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Environment News Service (ENS)

Canada Limits Toxic Softeners in Plastic Baby Toys


Chewing and sucking on soft plastic releases phthalates into saliva. (Photo by oklagirl)

OTTAWA, Ontario - Canada will
restrict six toxic chemicals used to soften vinyl plastics in order to
limit the exposure of infants and children to the chemicals, Health
Minister Leona Aglukkaq said Tuesday.

The new regulations, to be implemented in June, will ban toys and child
care products that contain greater than allowable concentrations of the
six phthlates, a family of chemicals used to soften polyvinyl chloride,
or PVC.

"Phthalates may adversely affect reproduction and development," Health
Canada said in a fact sheet accompanying the government's decision.

"Today, we are acting to make the toys and products that young Canadians
use even safer," said Aglukkaq. "New regulations will ensure products
that are imported, sold or advertised in Canada do not present a risk of
phthalate exposure to children and infants."

The mere presence of phthalates in soft vinyl toys does not equate to a
health risk, Health Canada says, adding that touching or licking soft
vinyl does not constitute a health risk.

But young children often put teething rings and soft vinyl toys into
their mouths and chew on them, releasing the phthalates in the soft
plastic into their saliva.

"It is the amount of phthalates that leach out of the soft vinyl and
migrate into the body that can be harmful," Health Canada says.
"Phthalates leach out of soft vinyl during periods of sustained mouthing
action (sucking and chewing) that occurs on a daily basis, and migrate
into the body through the saliva."

"I applaud the government's actions to limit the presence of this
chemical in children's products," said Rick Smith, executive director of
the nonprofit Environmental Defence Canada, which advocates for
regulations to limit toxic chemicals.

"Canada's phthalates regulations are now aligned with measures taken in
the United States and the European Union and will ensure our children
receive the same high level of protection," said Smith.

In the European Union the concentrations of some phthalates has been
restricted to 0.1 percent for use in children's toys since 1999. In the
United States, a similar restriction was enacted as part of the Consumer
Product Safety Improvement Act of 2008.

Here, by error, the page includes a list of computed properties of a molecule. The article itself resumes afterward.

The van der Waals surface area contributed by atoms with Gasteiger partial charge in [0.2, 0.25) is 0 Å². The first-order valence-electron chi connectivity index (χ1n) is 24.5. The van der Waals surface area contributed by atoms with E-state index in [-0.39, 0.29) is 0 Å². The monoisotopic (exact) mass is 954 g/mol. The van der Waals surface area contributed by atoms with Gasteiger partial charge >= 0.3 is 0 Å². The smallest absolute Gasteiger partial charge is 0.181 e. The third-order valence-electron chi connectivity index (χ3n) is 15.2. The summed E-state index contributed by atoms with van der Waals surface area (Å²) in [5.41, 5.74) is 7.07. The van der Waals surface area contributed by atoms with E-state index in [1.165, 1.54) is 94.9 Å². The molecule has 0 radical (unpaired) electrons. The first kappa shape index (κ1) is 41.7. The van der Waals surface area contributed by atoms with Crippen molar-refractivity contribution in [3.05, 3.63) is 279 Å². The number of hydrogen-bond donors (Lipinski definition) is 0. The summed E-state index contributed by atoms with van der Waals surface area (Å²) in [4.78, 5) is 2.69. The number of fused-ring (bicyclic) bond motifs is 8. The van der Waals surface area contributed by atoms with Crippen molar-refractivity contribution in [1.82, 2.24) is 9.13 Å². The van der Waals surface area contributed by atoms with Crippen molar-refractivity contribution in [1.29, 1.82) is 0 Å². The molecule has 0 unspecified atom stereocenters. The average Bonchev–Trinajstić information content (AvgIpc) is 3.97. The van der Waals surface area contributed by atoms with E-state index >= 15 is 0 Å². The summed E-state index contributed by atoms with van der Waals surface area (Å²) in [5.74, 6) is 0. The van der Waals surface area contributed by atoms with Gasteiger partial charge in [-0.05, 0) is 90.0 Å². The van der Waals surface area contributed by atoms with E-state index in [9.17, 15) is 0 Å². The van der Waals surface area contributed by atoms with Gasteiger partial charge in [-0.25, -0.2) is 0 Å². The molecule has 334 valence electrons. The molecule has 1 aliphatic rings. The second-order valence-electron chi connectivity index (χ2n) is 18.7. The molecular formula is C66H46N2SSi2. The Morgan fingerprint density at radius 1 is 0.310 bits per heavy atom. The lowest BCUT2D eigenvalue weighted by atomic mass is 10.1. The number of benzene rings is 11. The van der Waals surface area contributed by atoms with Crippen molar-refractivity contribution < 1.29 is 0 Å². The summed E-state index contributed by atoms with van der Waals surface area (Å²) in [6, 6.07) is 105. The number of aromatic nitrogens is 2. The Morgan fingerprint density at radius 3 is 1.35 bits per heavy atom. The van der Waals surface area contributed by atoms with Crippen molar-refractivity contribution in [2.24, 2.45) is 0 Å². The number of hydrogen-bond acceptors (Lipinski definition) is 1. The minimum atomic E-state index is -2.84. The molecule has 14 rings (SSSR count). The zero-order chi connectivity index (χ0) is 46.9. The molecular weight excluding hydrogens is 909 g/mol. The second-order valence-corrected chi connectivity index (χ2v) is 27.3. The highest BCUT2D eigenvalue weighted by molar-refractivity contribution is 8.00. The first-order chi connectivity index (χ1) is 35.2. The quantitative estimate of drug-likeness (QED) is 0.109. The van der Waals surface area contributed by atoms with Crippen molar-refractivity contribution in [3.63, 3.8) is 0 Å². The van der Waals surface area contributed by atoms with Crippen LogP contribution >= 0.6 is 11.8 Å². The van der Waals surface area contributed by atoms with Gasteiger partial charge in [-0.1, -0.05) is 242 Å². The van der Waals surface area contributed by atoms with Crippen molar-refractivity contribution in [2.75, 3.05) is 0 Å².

Canada's new regulations also use the 0.1 percent standard to limit six
chemicals - di 2-ethylhexl phthalate (DEHP), dibutyl phthalate (DBP),
benzyl butyl phthalate (BBP), diisononyl phthalate (DINP), diisodecyl
phthalate (DIDP) and di-n-octyl phthalate (DNOP).

Since 1998, phthalates have voluntarily not been used by Canadian
industry in soft vinyl pacifiers, teethers, rattles, baby bottle nipples
and other products intended to be mouthed by children and infants.


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Even so, Health Canada's own market survey conducted in 2008 found the
widespread presence of phthalates in PVC toys and other products for
young children.

According to the test results released to Postmedia News under
access-to-information legislation, three-quarters (54 of 72) of soft
plastic toys and other items for young children contained up to 39.9
percent by weight of PVC.

Health Canada says it conducted the tests to "understand what
manufacturers are using instead of phthalates," according to an internal
summary of the test results, said Sara Schmidt of Postmedia News.

Many environmentalists want the Canadian government to do a great deal
more to control phthalates and other toxic chemicals in everyday
consumer products.

A petition
filed Thursday by the David Suzuki Foundation and Reseau des femmes en
environement asks why Canada is not enforcing a prohibition on
estrogen-mimicking, hormone-disrupting chemicals in personal care
products like shampoos, lotions, deodorants and makeup. Estrogens are
the primary female sex hormones.

"Canada's Cosmetic Regulations are clear - products that contain
estrogenic substances should not be allowed on the shelf," said Lisa
Gue, researcher with the David Suzuki Foundation. "So what are these
chemicals doing in our body products?"

The petition points out that although Canada's Cosmetics Regulations
prohibit the sale of any cosmetic that contains "an estrogenic
substance," parabens, siloxanes, phthalates and BHA are common
ingredients in cosmetics. All four show evidence of estrogenic activity
and have been classified by the European Union as suspected
endocrine-disrupting substances.

The petition asks what action Health Canada is taking against
manufacturers or importers of cosmetics containing these and other
estrogen-mimicking endocrine disrupters.

"There is a growing body of scientific evidence linking exposure to
endocrine-disrupting chemicals and adverse effects on wildlife and human
health," the petition states. These chemicals have been linked to
health effects, ranging from declining sperm counts and increased
incidences of male genital malformations, to increased incidences of
certain types of cancer.

The petition asks seven questions of Canada's Commissioner of the
Environment and Sustainable Development Scott Vaughan. The government
will have 120 days to respond.

"Endocrine-disrupting chemicals are ubiquitous and it makes sense to
minimize unnecessary exposure," said Gue. "Health Canada has
acknowledged this in recent decisions to ban Bisphenol-A in baby bottles
and six types of phthalates in soft vinyl toys. We hope that our
petition will spur the government to start enforcing the regulatory
prohibition on estrogenic substances in cosmetics."

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